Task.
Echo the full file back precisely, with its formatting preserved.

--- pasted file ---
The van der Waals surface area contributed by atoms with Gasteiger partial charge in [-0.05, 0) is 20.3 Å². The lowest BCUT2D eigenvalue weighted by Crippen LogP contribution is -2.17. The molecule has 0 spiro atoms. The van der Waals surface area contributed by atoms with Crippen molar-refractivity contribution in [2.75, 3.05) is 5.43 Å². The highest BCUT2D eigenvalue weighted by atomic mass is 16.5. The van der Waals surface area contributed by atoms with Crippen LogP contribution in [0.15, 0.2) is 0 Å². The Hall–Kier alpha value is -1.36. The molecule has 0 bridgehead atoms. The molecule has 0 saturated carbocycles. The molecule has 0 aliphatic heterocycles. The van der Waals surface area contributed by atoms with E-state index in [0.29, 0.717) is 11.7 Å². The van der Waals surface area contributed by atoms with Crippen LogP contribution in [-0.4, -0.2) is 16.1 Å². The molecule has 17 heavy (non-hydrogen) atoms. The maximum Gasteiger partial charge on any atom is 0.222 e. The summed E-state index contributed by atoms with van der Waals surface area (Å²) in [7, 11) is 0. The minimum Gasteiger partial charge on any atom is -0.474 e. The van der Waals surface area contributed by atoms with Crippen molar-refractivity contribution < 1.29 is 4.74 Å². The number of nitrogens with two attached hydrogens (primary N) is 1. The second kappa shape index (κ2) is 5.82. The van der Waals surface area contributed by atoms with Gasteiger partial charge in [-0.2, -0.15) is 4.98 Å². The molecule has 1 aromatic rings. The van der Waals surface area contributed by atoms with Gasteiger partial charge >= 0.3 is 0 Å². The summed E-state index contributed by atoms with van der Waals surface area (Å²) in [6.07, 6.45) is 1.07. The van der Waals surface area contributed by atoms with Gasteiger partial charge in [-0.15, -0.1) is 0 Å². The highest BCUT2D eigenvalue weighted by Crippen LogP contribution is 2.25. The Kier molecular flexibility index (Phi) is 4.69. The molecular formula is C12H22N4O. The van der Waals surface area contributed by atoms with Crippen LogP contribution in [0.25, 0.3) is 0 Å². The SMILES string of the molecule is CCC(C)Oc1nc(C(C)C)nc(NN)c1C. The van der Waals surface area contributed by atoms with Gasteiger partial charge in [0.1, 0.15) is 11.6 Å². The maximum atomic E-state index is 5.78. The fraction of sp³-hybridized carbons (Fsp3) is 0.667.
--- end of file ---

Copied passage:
The van der Waals surface area contributed by atoms with Gasteiger partial charge in [-0.05, 0) is 20.3 Å². The lowest BCUT2D eigenvalue weighted by Crippen LogP contribution is -2.17. The molecule has 0 spiro atoms. The van der Waals surface area contributed by atoms with Crippen molar-refractivity contribution in [2.75, 3.05) is 5.43 Å². The highest BCUT2D eigenvalue weighted by atomic mass is 16.5. The van der Waals surface area contributed by atoms with Crippen LogP contribution in [0.15, 0.2) is 0 Å². The Hall–Kier alpha value is -1.36. The molecule has 0 bridgehead atoms. The molecule has 0 saturated carbocycles. The molecule has 0 aliphatic heterocycles. The van der Waals surface area contributed by atoms with E-state index in [0.29, 0.717) is 11.7 Å². The van der Waals surface area contributed by atoms with Crippen LogP contribution in [-0.4, -0.2) is 16.1 Å². The molecule has 17 heavy (non-hydrogen) atoms. The maximum Gasteiger partial charge on any atom is 0.222 e. The summed E-state index contributed by atoms with van der Waals surface area (Å²) in [7, 11) is 0. The minimum Gasteiger partial charge on any atom is -0.474 e. The van der Waals surface area contributed by atoms with Crippen molar-refractivity contribution < 1.29 is 4.74 Å². The number of nitrogens with two attached hydrogens (primary N) is 1. The second kappa shape index (κ2) is 5.82. The van der Waals surface area contributed by atoms with Gasteiger partial charge in [-0.2, -0.15) is 4.98 Å². The molecule has 1 aromatic rings. The van der Waals surface area contributed by atoms with Gasteiger partial charge >= 0.3 is 0 Å². The summed E-state index contributed by atoms with van der Waals surface area (Å²) in [6.07, 6.45) is 1.07. The van der Waals surface area contributed by atoms with Gasteiger partial charge in [-0.15, -0.1) is 0 Å². The highest BCUT2D eigenvalue weighted by Crippen LogP contribution is 2.25. The Kier molecular flexibility index (Phi) is 4.69. The molecular formula is C12H22N4O. The van der Waals surface area contributed by atoms with Crippen LogP contribution in [0.25, 0.3) is 0 Å². The SMILES string of the molecule is CCC(C)Oc1nc(C(C)C)nc(NN)c1C. The van der Waals surface area contributed by atoms with Gasteiger partial charge in [0.1, 0.15) is 11.6 Å². The maximum atomic E-state index is 5.78. The fraction of sp³-hybridized carbons (Fsp3) is 0.667.